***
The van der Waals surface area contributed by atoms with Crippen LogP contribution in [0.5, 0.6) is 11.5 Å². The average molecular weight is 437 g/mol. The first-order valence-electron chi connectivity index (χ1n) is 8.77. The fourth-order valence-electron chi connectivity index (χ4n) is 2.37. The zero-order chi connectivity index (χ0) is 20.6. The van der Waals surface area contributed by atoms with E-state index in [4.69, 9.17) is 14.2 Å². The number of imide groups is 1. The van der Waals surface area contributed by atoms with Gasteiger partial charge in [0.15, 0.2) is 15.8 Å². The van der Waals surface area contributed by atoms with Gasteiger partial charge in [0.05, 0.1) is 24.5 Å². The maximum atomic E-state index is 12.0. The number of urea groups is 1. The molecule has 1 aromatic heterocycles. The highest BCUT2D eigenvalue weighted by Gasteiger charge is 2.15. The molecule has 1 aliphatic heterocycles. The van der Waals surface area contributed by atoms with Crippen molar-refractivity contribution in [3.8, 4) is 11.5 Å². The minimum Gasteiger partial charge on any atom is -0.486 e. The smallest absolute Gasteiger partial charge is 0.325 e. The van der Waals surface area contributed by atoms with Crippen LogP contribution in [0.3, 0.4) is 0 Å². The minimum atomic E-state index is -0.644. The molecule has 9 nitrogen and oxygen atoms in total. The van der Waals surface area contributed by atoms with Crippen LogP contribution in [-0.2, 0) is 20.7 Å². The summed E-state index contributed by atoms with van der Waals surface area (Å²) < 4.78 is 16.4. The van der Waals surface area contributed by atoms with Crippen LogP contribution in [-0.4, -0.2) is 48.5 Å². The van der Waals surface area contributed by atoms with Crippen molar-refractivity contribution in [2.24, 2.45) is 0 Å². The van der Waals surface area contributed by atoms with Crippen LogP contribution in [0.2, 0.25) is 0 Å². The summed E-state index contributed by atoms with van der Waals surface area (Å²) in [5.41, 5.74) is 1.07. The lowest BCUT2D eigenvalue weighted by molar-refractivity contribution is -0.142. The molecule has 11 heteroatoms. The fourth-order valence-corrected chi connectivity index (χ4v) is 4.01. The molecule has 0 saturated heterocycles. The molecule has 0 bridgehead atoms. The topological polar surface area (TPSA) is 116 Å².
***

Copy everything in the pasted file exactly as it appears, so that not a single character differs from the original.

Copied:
The van der Waals surface area contributed by atoms with Crippen LogP contribution in [0.5, 0.6) is 11.5 Å². The average molecular weight is 437 g/mol. The first-order valence-electron chi connectivity index (χ1n) is 8.77. The fourth-order valence-electron chi connectivity index (χ4n) is 2.37. The zero-order chi connectivity index (χ0) is 20.6. The van der Waals surface area contributed by atoms with E-state index in [4.69, 9.17) is 14.2 Å². The number of imide groups is 1. The van der Waals surface area contributed by atoms with Gasteiger partial charge in [0.15, 0.2) is 15.8 Å². The van der Waals surface area contributed by atoms with Gasteiger partial charge in [0.05, 0.1) is 24.5 Å². The maximum atomic E-state index is 12.0. The number of urea groups is 1. The molecule has 1 aromatic heterocycles. The highest BCUT2D eigenvalue weighted by Gasteiger charge is 2.15. The molecule has 1 aliphatic heterocycles. The van der Waals surface area contributed by atoms with Crippen molar-refractivity contribution in [3.8, 4) is 11.5 Å². The minimum Gasteiger partial charge on any atom is -0.486 e. The smallest absolute Gasteiger partial charge is 0.325 e. The van der Waals surface area contributed by atoms with Crippen LogP contribution in [0.3, 0.4) is 0 Å². The minimum atomic E-state index is -0.644. The molecule has 9 nitrogen and oxygen atoms in total. The van der Waals surface area contributed by atoms with Crippen LogP contribution in [-0.2, 0) is 20.7 Å². The summed E-state index contributed by atoms with van der Waals surface area (Å²) < 4.78 is 16.4. The van der Waals surface area contributed by atoms with Crippen LogP contribution in [-0.4, -0.2) is 48.5 Å². The van der Waals surface area contributed by atoms with Crippen molar-refractivity contribution in [2.24, 2.45) is 0 Å². The van der Waals surface area contributed by atoms with Crippen LogP contribution in [0.2, 0.25) is 0 Å². The summed E-state index contributed by atoms with van der Waals surface area (Å²) in [5.41, 5.74) is 1.07. The lowest BCUT2D eigenvalue weighted by molar-refractivity contribution is -0.142. The molecule has 11 heteroatoms. The fourth-order valence-corrected chi connectivity index (χ4v) is 4.01. The molecule has 0 saturated heterocycles. The molecule has 0 bridgehead atoms. The topological polar surface area (TPSA) is 116 Å².